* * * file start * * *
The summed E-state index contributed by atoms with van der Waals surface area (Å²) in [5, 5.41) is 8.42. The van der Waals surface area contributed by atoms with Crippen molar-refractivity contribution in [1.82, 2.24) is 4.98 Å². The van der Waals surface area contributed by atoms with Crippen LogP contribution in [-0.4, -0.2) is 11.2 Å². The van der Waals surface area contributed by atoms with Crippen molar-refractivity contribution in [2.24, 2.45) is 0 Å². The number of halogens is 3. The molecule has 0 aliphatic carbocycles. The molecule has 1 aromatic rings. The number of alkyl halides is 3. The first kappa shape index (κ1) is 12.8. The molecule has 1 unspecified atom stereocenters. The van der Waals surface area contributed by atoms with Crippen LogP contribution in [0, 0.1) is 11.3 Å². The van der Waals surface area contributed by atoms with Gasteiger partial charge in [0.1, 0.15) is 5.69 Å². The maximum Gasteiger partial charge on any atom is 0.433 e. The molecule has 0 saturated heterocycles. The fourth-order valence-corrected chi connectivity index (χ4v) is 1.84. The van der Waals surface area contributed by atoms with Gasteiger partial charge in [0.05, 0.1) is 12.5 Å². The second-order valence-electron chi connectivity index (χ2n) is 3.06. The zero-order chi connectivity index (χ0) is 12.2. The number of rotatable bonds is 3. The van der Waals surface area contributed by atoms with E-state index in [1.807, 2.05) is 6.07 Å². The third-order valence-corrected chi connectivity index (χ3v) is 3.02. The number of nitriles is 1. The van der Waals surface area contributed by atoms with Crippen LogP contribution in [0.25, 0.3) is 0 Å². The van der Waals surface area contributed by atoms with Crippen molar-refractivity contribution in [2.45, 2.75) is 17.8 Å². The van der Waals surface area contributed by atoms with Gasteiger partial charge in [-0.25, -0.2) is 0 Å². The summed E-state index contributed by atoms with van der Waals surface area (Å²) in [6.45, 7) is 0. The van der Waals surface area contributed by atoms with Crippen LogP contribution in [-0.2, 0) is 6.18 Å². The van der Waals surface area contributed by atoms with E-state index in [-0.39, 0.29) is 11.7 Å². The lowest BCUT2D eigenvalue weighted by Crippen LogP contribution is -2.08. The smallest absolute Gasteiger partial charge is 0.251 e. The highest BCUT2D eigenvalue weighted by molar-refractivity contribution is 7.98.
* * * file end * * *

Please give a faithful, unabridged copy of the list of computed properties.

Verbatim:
The summed E-state index contributed by atoms with van der Waals surface area (Å²) in [5, 5.41) is 8.42. The van der Waals surface area contributed by atoms with Crippen molar-refractivity contribution in [1.82, 2.24) is 4.98 Å². The van der Waals surface area contributed by atoms with Crippen LogP contribution in [-0.4, -0.2) is 11.2 Å². The van der Waals surface area contributed by atoms with Crippen molar-refractivity contribution in [2.24, 2.45) is 0 Å². The number of halogens is 3. The molecule has 0 aliphatic carbocycles. The molecule has 1 aromatic rings. The number of alkyl halides is 3. The first kappa shape index (κ1) is 12.8. The molecule has 1 unspecified atom stereocenters. The van der Waals surface area contributed by atoms with Crippen LogP contribution in [0, 0.1) is 11.3 Å². The van der Waals surface area contributed by atoms with Gasteiger partial charge in [0.1, 0.15) is 5.69 Å². The maximum Gasteiger partial charge on any atom is 0.433 e. The molecule has 0 saturated heterocycles. The fourth-order valence-corrected chi connectivity index (χ4v) is 1.84. The van der Waals surface area contributed by atoms with Gasteiger partial charge in [0.05, 0.1) is 12.5 Å². The second-order valence-electron chi connectivity index (χ2n) is 3.06. The zero-order chi connectivity index (χ0) is 12.2. The number of rotatable bonds is 3. The van der Waals surface area contributed by atoms with E-state index in [1.807, 2.05) is 6.07 Å². The third-order valence-corrected chi connectivity index (χ3v) is 3.02. The number of nitriles is 1. The van der Waals surface area contributed by atoms with Crippen LogP contribution in [0.25, 0.3) is 0 Å². The van der Waals surface area contributed by atoms with Crippen molar-refractivity contribution in [2.45, 2.75) is 17.8 Å². The van der Waals surface area contributed by atoms with Gasteiger partial charge in [-0.25, -0.2) is 0 Å². The summed E-state index contributed by atoms with van der Waals surface area (Å²) in [6.45, 7) is 0. The van der Waals surface area contributed by atoms with Crippen LogP contribution in [-0.2, 0) is 6.18 Å². The van der Waals surface area contributed by atoms with E-state index in [-0.39, 0.29) is 11.7 Å². The lowest BCUT2D eigenvalue weighted by Crippen LogP contribution is -2.08. The smallest absolute Gasteiger partial charge is 0.251 e. The highest BCUT2D eigenvalue weighted by molar-refractivity contribution is 7.98.